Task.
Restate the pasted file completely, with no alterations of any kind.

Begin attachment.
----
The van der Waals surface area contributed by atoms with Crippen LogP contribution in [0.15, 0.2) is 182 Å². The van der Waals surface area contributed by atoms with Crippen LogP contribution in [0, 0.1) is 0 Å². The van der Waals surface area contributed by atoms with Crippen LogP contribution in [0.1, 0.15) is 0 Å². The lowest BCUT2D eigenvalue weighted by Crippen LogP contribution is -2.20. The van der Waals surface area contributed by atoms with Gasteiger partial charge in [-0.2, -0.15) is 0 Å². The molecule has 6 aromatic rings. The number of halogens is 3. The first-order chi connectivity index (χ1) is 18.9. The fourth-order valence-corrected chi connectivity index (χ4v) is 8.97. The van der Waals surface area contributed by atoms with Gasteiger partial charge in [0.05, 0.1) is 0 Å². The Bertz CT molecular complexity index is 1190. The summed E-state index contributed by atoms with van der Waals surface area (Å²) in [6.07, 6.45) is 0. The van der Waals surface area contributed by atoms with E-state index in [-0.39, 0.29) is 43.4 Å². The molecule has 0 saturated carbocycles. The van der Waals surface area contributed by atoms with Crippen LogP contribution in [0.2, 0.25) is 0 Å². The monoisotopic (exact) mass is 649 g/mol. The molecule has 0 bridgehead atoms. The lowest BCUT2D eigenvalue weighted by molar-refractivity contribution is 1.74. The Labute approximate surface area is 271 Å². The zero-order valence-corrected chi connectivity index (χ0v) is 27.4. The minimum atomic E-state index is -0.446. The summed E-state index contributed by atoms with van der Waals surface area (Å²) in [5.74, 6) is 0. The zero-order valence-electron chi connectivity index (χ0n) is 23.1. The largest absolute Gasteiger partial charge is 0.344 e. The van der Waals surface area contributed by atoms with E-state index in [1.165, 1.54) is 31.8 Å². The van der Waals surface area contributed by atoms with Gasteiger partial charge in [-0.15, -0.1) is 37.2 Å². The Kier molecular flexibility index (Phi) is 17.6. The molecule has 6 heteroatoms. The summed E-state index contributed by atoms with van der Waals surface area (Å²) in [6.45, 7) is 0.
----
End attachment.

The van der Waals surface area contributed by atoms with Crippen LogP contribution in [0.15, 0.2) is 182 Å². The van der Waals surface area contributed by atoms with Crippen LogP contribution in [0, 0.1) is 0 Å². The van der Waals surface area contributed by atoms with Crippen LogP contribution in [0.1, 0.15) is 0 Å². The lowest BCUT2D eigenvalue weighted by Crippen LogP contribution is -2.20. The van der Waals surface area contributed by atoms with Gasteiger partial charge in [-0.2, -0.15) is 0 Å². The molecule has 6 aromatic rings. The number of halogens is 3. The first-order chi connectivity index (χ1) is 18.9. The fourth-order valence-corrected chi connectivity index (χ4v) is 8.97. The van der Waals surface area contributed by atoms with Gasteiger partial charge in [0.05, 0.1) is 0 Å². The Bertz CT molecular complexity index is 1190. The summed E-state index contributed by atoms with van der Waals surface area (Å²) in [6.07, 6.45) is 0. The van der Waals surface area contributed by atoms with E-state index in [-0.39, 0.29) is 43.4 Å². The molecule has 0 saturated carbocycles. The van der Waals surface area contributed by atoms with Crippen LogP contribution in [0.2, 0.25) is 0 Å². The monoisotopic (exact) mass is 649 g/mol. The molecule has 0 bridgehead atoms. The lowest BCUT2D eigenvalue weighted by molar-refractivity contribution is 1.74. The Labute approximate surface area is 271 Å². The zero-order valence-corrected chi connectivity index (χ0v) is 27.4. The minimum atomic E-state index is -0.446. The summed E-state index contributed by atoms with van der Waals surface area (Å²) in [5.74, 6) is 0. The zero-order valence-electron chi connectivity index (χ0n) is 23.1. The largest absolute Gasteiger partial charge is 0.344 e. The van der Waals surface area contributed by atoms with E-state index in [1.165, 1.54) is 31.8 Å². The van der Waals surface area contributed by atoms with Gasteiger partial charge in [-0.15, -0.1) is 37.2 Å². The Kier molecular flexibility index (Phi) is 17.6. The molecule has 6 heteroatoms. The summed E-state index contributed by atoms with van der Waals surface area (Å²) in [6.45, 7) is 0.